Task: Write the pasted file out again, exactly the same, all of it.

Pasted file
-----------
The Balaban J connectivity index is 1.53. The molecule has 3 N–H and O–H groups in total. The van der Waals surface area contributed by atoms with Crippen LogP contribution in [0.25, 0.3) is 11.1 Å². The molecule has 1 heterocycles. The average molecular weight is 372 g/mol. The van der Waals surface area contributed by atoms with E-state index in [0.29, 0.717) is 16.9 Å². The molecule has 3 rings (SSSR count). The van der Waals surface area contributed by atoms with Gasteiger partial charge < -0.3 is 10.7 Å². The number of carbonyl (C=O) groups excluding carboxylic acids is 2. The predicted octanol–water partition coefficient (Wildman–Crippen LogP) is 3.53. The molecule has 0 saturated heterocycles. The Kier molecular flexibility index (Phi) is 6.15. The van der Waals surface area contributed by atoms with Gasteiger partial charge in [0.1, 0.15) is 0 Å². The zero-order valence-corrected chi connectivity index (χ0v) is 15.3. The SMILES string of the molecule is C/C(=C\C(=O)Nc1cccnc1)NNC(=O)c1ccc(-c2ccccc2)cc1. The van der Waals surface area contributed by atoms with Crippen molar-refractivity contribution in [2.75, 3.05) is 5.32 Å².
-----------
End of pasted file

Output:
The Balaban J connectivity index is 1.53. The molecule has 3 N–H and O–H groups in total. The van der Waals surface area contributed by atoms with Crippen LogP contribution in [0.25, 0.3) is 11.1 Å². The molecule has 1 heterocycles. The average molecular weight is 372 g/mol. The van der Waals surface area contributed by atoms with E-state index in [0.29, 0.717) is 16.9 Å². The molecule has 3 rings (SSSR count). The van der Waals surface area contributed by atoms with Gasteiger partial charge < -0.3 is 10.7 Å². The number of carbonyl (C=O) groups excluding carboxylic acids is 2. The predicted octanol–water partition coefficient (Wildman–Crippen LogP) is 3.53. The molecule has 0 saturated heterocycles. The Kier molecular flexibility index (Phi) is 6.15. The van der Waals surface area contributed by atoms with Gasteiger partial charge in [0.1, 0.15) is 0 Å². The zero-order valence-corrected chi connectivity index (χ0v) is 15.3. The SMILES string of the molecule is C/C(=C\C(=O)Nc1cccnc1)NNC(=O)c1ccc(-c2ccccc2)cc1. The van der Waals surface area contributed by atoms with Crippen molar-refractivity contribution in [2.75, 3.05) is 5.32 Å².